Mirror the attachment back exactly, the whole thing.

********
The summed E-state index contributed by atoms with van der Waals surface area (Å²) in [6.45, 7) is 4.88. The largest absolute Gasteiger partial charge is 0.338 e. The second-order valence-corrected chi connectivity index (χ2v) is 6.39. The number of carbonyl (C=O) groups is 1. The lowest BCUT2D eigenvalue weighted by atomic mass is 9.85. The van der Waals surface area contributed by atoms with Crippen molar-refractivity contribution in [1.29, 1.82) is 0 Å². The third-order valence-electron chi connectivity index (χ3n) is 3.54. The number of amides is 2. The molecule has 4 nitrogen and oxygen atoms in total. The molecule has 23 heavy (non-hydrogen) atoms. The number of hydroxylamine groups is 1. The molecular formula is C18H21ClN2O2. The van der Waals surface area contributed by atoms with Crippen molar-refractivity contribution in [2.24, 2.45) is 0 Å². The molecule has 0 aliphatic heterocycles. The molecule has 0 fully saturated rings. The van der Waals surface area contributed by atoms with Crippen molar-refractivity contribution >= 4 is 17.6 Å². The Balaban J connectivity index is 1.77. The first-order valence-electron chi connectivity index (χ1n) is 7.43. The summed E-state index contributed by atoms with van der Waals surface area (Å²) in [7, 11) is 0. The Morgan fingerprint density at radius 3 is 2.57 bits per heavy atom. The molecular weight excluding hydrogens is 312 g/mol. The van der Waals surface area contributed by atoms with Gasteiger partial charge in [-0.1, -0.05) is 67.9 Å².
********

The summed E-state index contributed by atoms with van der Waals surface area (Å²) in [6.45, 7) is 4.88. The largest absolute Gasteiger partial charge is 0.338 e. The second-order valence-corrected chi connectivity index (χ2v) is 6.39. The number of carbonyl (C=O) groups is 1. The lowest BCUT2D eigenvalue weighted by atomic mass is 9.85. The van der Waals surface area contributed by atoms with Crippen molar-refractivity contribution in [1.29, 1.82) is 0 Å². The third-order valence-electron chi connectivity index (χ3n) is 3.54. The number of amides is 2. The molecule has 4 nitrogen and oxygen atoms in total. The molecule has 23 heavy (non-hydrogen) atoms. The number of hydroxylamine groups is 1. The molecular formula is C18H21ClN2O2. The van der Waals surface area contributed by atoms with Crippen molar-refractivity contribution in [2.24, 2.45) is 0 Å². The molecule has 0 aliphatic heterocycles. The molecule has 0 fully saturated rings. The van der Waals surface area contributed by atoms with Crippen molar-refractivity contribution >= 4 is 17.6 Å². The Balaban J connectivity index is 1.77. The first-order valence-electron chi connectivity index (χ1n) is 7.43. The summed E-state index contributed by atoms with van der Waals surface area (Å²) in [7, 11) is 0. The Morgan fingerprint density at radius 3 is 2.57 bits per heavy atom. The molecular weight excluding hydrogens is 312 g/mol. The van der Waals surface area contributed by atoms with Gasteiger partial charge in [-0.1, -0.05) is 67.9 Å².